Cao, H.; Chen, Y.; Tian, Y., and Feng, W., 2016. Field investigation into wave attenuation in the mangrove environment of the South China Sea coast.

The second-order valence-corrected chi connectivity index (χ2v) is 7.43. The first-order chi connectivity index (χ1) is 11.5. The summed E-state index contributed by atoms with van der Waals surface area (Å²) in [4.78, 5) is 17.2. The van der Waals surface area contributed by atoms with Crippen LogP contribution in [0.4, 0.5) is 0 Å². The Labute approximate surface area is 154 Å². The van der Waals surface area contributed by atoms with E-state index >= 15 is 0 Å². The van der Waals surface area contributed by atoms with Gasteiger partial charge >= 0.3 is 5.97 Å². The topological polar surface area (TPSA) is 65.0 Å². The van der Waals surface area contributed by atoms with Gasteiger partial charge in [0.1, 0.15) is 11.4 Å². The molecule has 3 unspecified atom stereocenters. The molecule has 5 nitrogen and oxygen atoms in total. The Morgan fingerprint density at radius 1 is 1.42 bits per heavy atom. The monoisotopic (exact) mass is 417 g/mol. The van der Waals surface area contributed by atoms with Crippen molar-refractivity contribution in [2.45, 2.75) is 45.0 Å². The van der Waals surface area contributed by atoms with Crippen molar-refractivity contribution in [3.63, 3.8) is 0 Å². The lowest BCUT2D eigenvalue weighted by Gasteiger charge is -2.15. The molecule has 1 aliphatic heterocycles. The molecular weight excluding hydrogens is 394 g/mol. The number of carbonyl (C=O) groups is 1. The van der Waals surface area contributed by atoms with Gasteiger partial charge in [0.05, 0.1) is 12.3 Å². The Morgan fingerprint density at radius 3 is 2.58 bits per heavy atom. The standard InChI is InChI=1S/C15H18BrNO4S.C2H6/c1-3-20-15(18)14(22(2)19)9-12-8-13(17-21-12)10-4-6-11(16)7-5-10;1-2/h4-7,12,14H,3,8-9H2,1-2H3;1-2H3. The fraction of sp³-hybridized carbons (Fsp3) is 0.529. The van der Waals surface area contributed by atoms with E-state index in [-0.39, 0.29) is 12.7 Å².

Coastal mangroves form the land-sea interface and face an increasingly aggressive threat from ocean waves as a result of sea-level rise. This study investigates the buffering effect of mangroves on the coast of Leizhou Bay in the South China Sea under two different climates (normal windy weather and storm). By doing this, we aim to establish the exact wave damping rate due to the presence of mangroves and to study the wave and spectral characteristics of wave energy in the vegetated area. Wave gauges are mounted along a cross-shore transect to monitor the wave conditions during particular time periods. From the data analysis, we found that the recorded maximum significant wave height is 22.3 cm at the outermost station and remarkable wave damping was experienced within the mangrove troops of 100 meters. To evaluate the wave dissipation on the mudflat, an empirical expression is proposed on the basis of the field data. In this way, the net vegetation-induced wave dissipation is quantified separately. The spectral analysis of wave energy shows the modalities of frequency-dependent wave energy dissipation under different weather conditions. From the results, we conclude that the wave height was strictly subjected to the concurrent water depth even under the storm condition. The relative water depth (to the wave height) determined wave generation or dissipation on the mudflat. Despite the existence of dissipation by the mudflat, wave energy was majorly attenuated by the mangrove system. The wind growth of wave energy is of great significance when studying the spectral characteristics of wave energy during storm conditions.